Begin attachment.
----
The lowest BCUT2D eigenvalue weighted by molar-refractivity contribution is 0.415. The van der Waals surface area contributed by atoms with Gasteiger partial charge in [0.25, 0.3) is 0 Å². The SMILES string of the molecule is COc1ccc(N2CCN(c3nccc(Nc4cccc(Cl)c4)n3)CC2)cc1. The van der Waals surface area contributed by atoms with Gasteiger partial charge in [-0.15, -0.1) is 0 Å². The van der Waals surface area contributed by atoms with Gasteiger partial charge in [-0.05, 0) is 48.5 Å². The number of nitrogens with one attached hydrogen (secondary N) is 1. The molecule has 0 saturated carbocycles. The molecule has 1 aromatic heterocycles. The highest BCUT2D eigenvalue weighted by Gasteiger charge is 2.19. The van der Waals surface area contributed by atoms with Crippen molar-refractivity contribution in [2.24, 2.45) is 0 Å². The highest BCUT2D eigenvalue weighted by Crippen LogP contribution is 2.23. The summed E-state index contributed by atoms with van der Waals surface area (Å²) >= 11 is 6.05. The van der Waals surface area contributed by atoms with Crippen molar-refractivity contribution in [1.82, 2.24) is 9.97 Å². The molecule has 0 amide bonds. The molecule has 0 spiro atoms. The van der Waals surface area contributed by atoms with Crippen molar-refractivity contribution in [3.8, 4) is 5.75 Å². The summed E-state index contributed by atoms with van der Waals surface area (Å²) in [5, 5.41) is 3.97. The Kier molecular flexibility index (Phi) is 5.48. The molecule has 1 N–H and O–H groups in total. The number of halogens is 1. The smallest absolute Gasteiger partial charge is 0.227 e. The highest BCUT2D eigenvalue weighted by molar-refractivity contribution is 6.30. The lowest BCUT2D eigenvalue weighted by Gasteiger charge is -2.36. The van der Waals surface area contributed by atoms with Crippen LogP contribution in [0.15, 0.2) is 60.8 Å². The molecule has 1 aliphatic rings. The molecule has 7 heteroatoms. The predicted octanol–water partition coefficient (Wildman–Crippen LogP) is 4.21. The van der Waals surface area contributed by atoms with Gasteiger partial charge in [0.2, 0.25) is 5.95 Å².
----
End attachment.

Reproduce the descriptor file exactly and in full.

The lowest BCUT2D eigenvalue weighted by molar-refractivity contribution is 0.415. The van der Waals surface area contributed by atoms with Gasteiger partial charge in [0.25, 0.3) is 0 Å². The SMILES string of the molecule is COc1ccc(N2CCN(c3nccc(Nc4cccc(Cl)c4)n3)CC2)cc1. The van der Waals surface area contributed by atoms with Gasteiger partial charge in [-0.15, -0.1) is 0 Å². The van der Waals surface area contributed by atoms with Gasteiger partial charge in [-0.05, 0) is 48.5 Å². The number of nitrogens with one attached hydrogen (secondary N) is 1. The molecule has 0 saturated carbocycles. The molecule has 1 aromatic heterocycles. The highest BCUT2D eigenvalue weighted by Gasteiger charge is 2.19. The van der Waals surface area contributed by atoms with Crippen molar-refractivity contribution in [2.24, 2.45) is 0 Å². The highest BCUT2D eigenvalue weighted by Crippen LogP contribution is 2.23. The summed E-state index contributed by atoms with van der Waals surface area (Å²) >= 11 is 6.05. The van der Waals surface area contributed by atoms with Crippen molar-refractivity contribution in [1.82, 2.24) is 9.97 Å². The molecule has 0 amide bonds. The molecule has 0 spiro atoms. The van der Waals surface area contributed by atoms with Crippen molar-refractivity contribution in [3.8, 4) is 5.75 Å². The summed E-state index contributed by atoms with van der Waals surface area (Å²) in [5, 5.41) is 3.97. The Kier molecular flexibility index (Phi) is 5.48. The molecule has 1 N–H and O–H groups in total. The number of halogens is 1. The smallest absolute Gasteiger partial charge is 0.227 e. The highest BCUT2D eigenvalue weighted by molar-refractivity contribution is 6.30. The lowest BCUT2D eigenvalue weighted by Gasteiger charge is -2.36. The van der Waals surface area contributed by atoms with Crippen LogP contribution in [0.15, 0.2) is 60.8 Å². The molecule has 1 aliphatic rings. The molecule has 7 heteroatoms. The predicted octanol–water partition coefficient (Wildman–Crippen LogP) is 4.21. The van der Waals surface area contributed by atoms with Gasteiger partial charge in [0.2, 0.25) is 5.95 Å².